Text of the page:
Sitting, watching, and thinking. Who am I in relation to the world? Often times I find myself caught up in the eyes of others. Constantly doing this for one person, that for another. Quite frankly I think I have allowed myself to be shaped by the views of society and by the expectations of what others want me to be. Daughter, student, friend, but what else is there to this girl? What other purpose do I have here? Do I make a significant impact? Sadly, I want to believe it is true that I have done great in the world and that if I died today I would be greatly remembered…but it is not so. For I live life in a constant routine which seems endless and unchanging. I wake up every morning and I put on a uniform, a uniform that I did not choose, but one which was chosen for me that I was told to wear. When I do choose what I want, is it honestly what I want, or is it impacted by the opinions of others? I love to think, to be analytical and ask the question “Why?” That is why I must propose the most important question on which I have reflected, what is the meaning of life? More simply stated, why am I and every other human being put on this earth in the first place?
Why did God put us here on this earth? There must be a concrete reason. There must be something greater than the reason that I go about my day to day routine. Life is about more than my Lululemon or my Starbucks; it is about more than my Apple products or my new car. Unfortunately as I reminisce upon the things I find important, it becomes apparent that they are all materialistic. I could go on and on about all the possessions I have in life and about my want for more. Then, I start to realize that to find myself; to answer the question of what life truly means I should consider what importance possessing all this stuff I have in life truly does for the betterment of my existence. Maybe connecting to my own life what Thoreau said, “I wished to live deliberately, to front only the essential facts of life, and see if I could not learn what it had to teach, and not, when I came to die, discover that I had not lived" (Thoreau 65). Like previously stated, I have let society impact the person I am, constantly worrying about what others think of the person I have become. I allowed society to tell me that possessing more was essential to making it big in life. Pondering, I started to sort out my own thoughts of essentials in life. I am alone, nobody around to tell me who to be or what to think, and being so, I let my mind begin to wander.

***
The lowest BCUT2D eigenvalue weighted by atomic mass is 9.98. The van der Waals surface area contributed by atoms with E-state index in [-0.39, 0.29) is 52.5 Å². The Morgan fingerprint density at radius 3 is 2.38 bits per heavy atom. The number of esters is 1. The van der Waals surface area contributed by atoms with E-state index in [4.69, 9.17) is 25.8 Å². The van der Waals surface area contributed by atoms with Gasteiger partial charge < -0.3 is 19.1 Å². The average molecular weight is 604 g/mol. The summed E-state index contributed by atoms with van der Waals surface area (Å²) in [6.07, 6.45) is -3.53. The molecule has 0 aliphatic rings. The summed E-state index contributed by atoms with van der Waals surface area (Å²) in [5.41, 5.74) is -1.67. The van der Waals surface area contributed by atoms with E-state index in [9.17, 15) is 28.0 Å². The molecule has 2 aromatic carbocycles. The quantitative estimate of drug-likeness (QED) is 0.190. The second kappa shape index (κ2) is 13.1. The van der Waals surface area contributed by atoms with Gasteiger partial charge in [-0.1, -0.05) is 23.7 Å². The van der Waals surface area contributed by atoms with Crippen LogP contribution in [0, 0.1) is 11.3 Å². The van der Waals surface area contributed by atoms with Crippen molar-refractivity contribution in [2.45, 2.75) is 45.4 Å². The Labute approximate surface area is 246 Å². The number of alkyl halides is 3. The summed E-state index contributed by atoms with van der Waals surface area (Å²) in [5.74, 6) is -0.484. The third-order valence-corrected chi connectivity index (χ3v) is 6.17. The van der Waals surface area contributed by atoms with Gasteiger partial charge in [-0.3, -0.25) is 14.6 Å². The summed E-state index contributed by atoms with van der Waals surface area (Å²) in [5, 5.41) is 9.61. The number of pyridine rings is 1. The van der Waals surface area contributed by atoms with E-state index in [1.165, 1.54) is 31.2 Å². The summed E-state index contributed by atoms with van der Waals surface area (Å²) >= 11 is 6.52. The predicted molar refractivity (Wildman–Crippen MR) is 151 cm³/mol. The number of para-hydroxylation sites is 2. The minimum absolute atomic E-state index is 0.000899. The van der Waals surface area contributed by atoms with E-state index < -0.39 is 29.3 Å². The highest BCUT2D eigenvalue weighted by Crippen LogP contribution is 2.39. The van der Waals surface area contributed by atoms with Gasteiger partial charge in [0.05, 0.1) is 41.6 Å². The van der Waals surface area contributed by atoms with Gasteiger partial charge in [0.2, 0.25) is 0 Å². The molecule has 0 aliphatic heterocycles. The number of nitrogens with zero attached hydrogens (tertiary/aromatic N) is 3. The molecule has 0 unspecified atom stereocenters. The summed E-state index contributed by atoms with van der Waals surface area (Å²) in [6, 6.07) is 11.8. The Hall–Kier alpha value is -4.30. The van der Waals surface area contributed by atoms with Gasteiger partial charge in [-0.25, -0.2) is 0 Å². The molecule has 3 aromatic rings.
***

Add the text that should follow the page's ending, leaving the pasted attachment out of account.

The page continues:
I might have everything in the world I could ask for, but does it fulfill my happiness? What does it mean to truly possess something? We as a society and most definitely I as an individual have the tendency to allow the desire to want something be the overriding emotion. When we desire to have something, we fight to own it until we can call it our own. But then what? Now we own it, and that desire that is now fulfilled loses its satisfaction. We now set out to find something else to desire to make ours, and quickly it becomes how we live our life. Always wanting bigger, better, and more, we forget the true beauty of what we possess as it just becomes another object in just another collection. As I allow the cool breeze, and the absolute beauty of the nature around me soak in, it registers in my mind that the human desire to possess everything we see is quite absurd. For in a quick glance I have owned the beauty of nature in my own eyes for a fleeting moment. I have figuratively owned this moment, but I did not need to possess it, or make it my own. It was an owning without possessing. Maybe this is what is more important in our hectic lives, a simple freedom of not needing